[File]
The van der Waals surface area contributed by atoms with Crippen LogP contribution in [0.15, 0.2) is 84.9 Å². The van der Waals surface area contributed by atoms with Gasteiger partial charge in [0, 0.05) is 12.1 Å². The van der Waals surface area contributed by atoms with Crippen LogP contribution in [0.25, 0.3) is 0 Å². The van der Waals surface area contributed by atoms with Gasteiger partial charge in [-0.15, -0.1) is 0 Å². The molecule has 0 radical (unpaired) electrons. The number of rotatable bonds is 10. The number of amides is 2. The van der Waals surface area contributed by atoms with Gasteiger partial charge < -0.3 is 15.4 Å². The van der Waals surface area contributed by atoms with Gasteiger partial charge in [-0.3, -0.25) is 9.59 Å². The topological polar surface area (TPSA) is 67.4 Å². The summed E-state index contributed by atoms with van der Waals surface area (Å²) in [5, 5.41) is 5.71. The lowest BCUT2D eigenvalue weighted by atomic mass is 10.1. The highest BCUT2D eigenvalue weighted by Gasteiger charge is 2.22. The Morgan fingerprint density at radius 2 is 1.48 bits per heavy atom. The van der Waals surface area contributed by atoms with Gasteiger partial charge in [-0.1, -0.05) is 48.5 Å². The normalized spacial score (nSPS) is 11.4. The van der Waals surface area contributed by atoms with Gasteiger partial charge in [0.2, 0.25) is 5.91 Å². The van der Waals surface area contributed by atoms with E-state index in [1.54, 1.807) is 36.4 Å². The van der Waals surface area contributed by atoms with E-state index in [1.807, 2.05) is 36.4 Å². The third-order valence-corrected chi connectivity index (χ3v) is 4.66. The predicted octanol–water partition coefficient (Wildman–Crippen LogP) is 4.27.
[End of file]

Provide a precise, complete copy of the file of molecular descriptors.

The van der Waals surface area contributed by atoms with Crippen LogP contribution in [0.15, 0.2) is 84.9 Å². The van der Waals surface area contributed by atoms with Gasteiger partial charge in [0, 0.05) is 12.1 Å². The van der Waals surface area contributed by atoms with Crippen LogP contribution in [0.25, 0.3) is 0 Å². The van der Waals surface area contributed by atoms with Gasteiger partial charge in [-0.15, -0.1) is 0 Å². The molecule has 0 radical (unpaired) electrons. The number of rotatable bonds is 10. The number of amides is 2. The van der Waals surface area contributed by atoms with Gasteiger partial charge < -0.3 is 15.4 Å². The van der Waals surface area contributed by atoms with Gasteiger partial charge in [-0.3, -0.25) is 9.59 Å². The topological polar surface area (TPSA) is 67.4 Å². The summed E-state index contributed by atoms with van der Waals surface area (Å²) in [5, 5.41) is 5.71. The lowest BCUT2D eigenvalue weighted by atomic mass is 10.1. The highest BCUT2D eigenvalue weighted by Gasteiger charge is 2.22. The Morgan fingerprint density at radius 2 is 1.48 bits per heavy atom. The van der Waals surface area contributed by atoms with Gasteiger partial charge in [-0.1, -0.05) is 48.5 Å². The normalized spacial score (nSPS) is 11.4. The van der Waals surface area contributed by atoms with Gasteiger partial charge in [0.2, 0.25) is 5.91 Å². The van der Waals surface area contributed by atoms with E-state index in [1.54, 1.807) is 36.4 Å². The van der Waals surface area contributed by atoms with E-state index in [1.807, 2.05) is 36.4 Å². The third-order valence-corrected chi connectivity index (χ3v) is 4.66. The predicted octanol–water partition coefficient (Wildman–Crippen LogP) is 4.27.